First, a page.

On Law and Music

What is the relationship, if any, between law and music?

As a musician myself, I notice many commonalities between law and music. As a jazz musician, improvisation is what I spend a lot of time thinking about. To improvise over a tune, it helps to know the notes in the tune, the chords underneath it, and the structure of the song. Artists can break these rules, and perhaps the best music comes when the rules are broken. But to break the rules, the cardinal idea of music—it has to sound good—cannot be lost. In other words, an artist has to implicitly justify her departure from the structure of the tune with the most convincing reasoning of all—the fact that the music, nonetheless, still sounds good.

It is only a small jump to move to the world of interpretation. Many have written about the aesthetics of law. In a similar vein, in a delightful article, Jerome Frank analyzes the relationship between legal interpretation and music. I preface this by saying that Frank was a noted legal realist, and I am no legal realist. Nonetheless, the intersection he explores between music and interpretation is, at the very least, interesting. For Frank, the relationship between a composer and a performer is quite similar to the relationship between a legislature and a judicial interpreter. The composer is the legislature, and it “cannot help itself” [1264]: interpretation of whatever is intended (or written, depending on one’s view of the idea of “intent”) must fall to the court—much like a piece of music, composed by someone perhaps generations ago, must fall to a performer.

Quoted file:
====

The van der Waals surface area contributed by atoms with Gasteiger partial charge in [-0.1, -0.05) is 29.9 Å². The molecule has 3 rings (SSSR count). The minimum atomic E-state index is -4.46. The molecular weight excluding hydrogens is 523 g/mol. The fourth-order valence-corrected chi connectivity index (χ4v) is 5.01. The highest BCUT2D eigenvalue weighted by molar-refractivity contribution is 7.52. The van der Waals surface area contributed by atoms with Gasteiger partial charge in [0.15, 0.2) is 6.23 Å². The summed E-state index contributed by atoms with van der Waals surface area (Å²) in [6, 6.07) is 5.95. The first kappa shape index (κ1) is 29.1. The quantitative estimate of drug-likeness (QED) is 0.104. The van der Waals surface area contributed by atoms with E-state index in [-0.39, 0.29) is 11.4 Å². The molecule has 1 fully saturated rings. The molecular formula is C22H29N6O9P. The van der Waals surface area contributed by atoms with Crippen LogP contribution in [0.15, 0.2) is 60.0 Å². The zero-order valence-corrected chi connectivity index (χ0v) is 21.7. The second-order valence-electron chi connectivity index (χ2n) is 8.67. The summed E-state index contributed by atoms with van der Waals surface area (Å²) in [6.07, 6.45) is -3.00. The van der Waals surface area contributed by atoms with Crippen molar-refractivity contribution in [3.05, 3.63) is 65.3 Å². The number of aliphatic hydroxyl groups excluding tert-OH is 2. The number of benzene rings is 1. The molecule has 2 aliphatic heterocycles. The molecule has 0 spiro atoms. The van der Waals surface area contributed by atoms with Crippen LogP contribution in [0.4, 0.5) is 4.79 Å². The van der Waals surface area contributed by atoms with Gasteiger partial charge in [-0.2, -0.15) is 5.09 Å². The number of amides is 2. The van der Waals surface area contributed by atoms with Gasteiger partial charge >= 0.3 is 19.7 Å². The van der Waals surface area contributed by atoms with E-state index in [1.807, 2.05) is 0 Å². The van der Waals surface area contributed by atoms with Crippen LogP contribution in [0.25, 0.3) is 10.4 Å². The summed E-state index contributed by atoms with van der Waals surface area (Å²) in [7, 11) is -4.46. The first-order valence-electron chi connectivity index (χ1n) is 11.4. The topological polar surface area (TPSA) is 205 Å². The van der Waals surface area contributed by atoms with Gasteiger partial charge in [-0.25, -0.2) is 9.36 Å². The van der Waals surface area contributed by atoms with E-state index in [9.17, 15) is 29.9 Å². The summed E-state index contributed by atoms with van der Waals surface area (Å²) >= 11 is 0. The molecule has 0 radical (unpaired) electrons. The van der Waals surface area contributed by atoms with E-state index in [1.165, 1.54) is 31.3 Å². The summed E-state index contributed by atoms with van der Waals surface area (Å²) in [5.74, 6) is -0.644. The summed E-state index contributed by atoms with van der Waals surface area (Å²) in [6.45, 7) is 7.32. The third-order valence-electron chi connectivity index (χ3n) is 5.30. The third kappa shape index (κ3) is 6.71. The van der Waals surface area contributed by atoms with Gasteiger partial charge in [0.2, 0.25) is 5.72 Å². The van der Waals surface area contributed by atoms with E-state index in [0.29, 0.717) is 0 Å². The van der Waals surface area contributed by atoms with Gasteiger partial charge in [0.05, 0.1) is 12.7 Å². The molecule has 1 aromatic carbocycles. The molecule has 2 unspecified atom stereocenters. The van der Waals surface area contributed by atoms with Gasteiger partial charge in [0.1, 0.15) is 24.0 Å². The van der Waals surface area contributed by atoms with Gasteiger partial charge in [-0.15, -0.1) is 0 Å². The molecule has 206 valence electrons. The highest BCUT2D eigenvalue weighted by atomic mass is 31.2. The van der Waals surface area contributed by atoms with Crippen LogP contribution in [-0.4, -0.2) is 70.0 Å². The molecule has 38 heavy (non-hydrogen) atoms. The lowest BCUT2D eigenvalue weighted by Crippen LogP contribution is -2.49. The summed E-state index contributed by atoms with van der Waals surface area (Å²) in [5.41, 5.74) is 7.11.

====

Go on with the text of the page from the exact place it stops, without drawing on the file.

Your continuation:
Once the performer  receives the item to be interpreted, three considerations become important. First, the entire point of a performance is to perform: the performer must give due respect to the composer, because he was the one who made the song that the audience will enjoy. Sometimes in music—particularly jazz—you hear a performer that is ostensibly playing a tune but it is something completely different: he says he is playing “Autumn Leaves,” but he is improvising—almost too much—on the original tune. Sometimes this is good, but many times it isn’t, if only because the composer was the one who made the song (in this case, there is a time for soloing, but it’s important to “play the head,” as it were: “Autumn Leaves” is just fine as it is). As a general rule, I think this tracks to legislation, where the interpreter should do his best to remain true, within reason, to the law.  But, as a second consideration, there will always be an inevitable slippage between what the composer wanted (or even what the composer wrote) and what the performer does. The performer may make an inadvertent error, doing violence to the intention of the author. The composer may herself make a musical error, in which case the performer is left in the position of correcting it or leaving it as is. Finally, the interpreter may make a deliberate choice to change the composer’s creation. A jazz musician can do everything from “bending” the notes, to changing the rhythm, to even “going outside” the chord structure, creating dissonance where none was intended. The “free jazz” school, for example,  “developed in the 1960s as a rejection of conventional musical structures: things like melody, harmony, and chord progressions.”  While the free jazz school in many senses merges the role of composer and performer, creator and interpreter, it demonstrates the extreme end of the spectrum—musicians (and interpreters) can make choices given the structure of the music they are asked to perform.